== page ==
Diagnosing and Treating Gastroparesis

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Gastroparesis is a severe disorder that can affect the digestive tract. The condition can result in rapid blood glucose rises and can cause digestive symptoms such as nausea and vomiting. A physician diagnoses it through a physical exam, blood tests, or other markers. In some cases, gastroparesis can be treated with antibiotics or anti-nausea medications. Surgery is another option for patients with gastroparesis.

Tests to diagnose gastroparesis

The diagnosis of gastroparesis often starts with several tests, including blood tests, upper GI endoscopy, and imaging tests. These tests will help your doctor determine the exact cause of your symptoms and can also reveal other possible causes. For instance, blood tests can show inflammation or infection in the digestive system. Imaging tests, such as ultrasound, can look for kidney or pancreas problems.

The most common test used to diagnose gastroparesis is gastric emptying scintigraphy. This procedure uses a radioactive substance to take pictures of your stomach as it empties. The doctor will use this information to determine how quickly your stomach is emptying. If you suspect that you might have the condition, you will need to stop taking any medications that can slow down the process of gastric emptying.

Another test used to diagnose gastroparesis is the gastric emptying study (GES). This test measures how rapidly a child empties a radiolabeled solid meal. For infants, milk is used as a test meal. The test is performed by a trained radiology professional. The number of gastric emptyings directly correlates with the volume of the test meal remaining in the stomach. Unfortunately, there are no national standards for this test, so the procedure varies from hospital to hospital.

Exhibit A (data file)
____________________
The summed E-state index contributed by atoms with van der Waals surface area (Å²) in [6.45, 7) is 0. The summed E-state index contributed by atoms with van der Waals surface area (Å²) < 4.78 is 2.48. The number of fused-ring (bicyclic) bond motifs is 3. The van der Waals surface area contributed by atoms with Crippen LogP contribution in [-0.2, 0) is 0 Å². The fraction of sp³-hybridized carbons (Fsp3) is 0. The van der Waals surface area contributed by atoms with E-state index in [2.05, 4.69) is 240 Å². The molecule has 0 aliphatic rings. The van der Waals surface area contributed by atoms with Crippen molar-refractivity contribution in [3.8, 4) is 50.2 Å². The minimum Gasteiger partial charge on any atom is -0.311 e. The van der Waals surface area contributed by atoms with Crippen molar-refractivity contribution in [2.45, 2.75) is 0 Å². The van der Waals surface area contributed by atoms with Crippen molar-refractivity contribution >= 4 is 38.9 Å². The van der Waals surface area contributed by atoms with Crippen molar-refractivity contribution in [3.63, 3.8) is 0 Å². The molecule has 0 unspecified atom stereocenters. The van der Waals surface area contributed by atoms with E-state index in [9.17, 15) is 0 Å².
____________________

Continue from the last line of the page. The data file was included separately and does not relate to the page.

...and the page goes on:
Gastroparesis has several causes. It is most often caused by a malfunction in the stomach’s motor activity. However, other disorders can cause similar symptoms. As such, gastroparesis is a complex diagnosis. A detailed history and clinical exam are required to rule out other causes of delayed gastric emptying. If these do not work, additional tests can be used to confirm the diagnosis.

Dietary changes

The most important aspect of treatment for gastroparesis is to maintain adequate nutrition. Making dietary changes can help many people manage their condition and prevent further complications. A dietitian can help patients find foods that are easier to digest. Some people may also need to take medications. Some of these medications include erythromycin and metoclopramide (Reglan). These medications may help reduce the frequency of nausea and vomiting, but they can also cause diarrhea. Domperidone is another medication with fewer side effects.

While dietary changes are often the first line of treatment for gastroparesis, they aren’t always practical. Your doctor may prescribe prokinetic drugs if you haven’t found relief with dietary changes. These medications help the stomach empty more quickly and pass solid foods through the digestive system.

Because gastroparesis can affect the stomach’s ability to move food, you should eat smaller meals more frequently. Smaller meals, about five to eight times a day, are less stressful on the stomach. It is also essential to plan your meals. Prepare them in small containers and freeze them. Alternatively, you can cut and freeze fruit or juice to make smoothies. Microwaveable containers are also helpful, so you can reheat them when needed.

The second step of the treatment for gastroparesis involves the introduction of solid foods and dietary fats. However, the fat consumed should not exceed 40 grams daily. In addition, it is best to avoid high-fiber foods during this phase because these foods may slow the emptying of the stomach.

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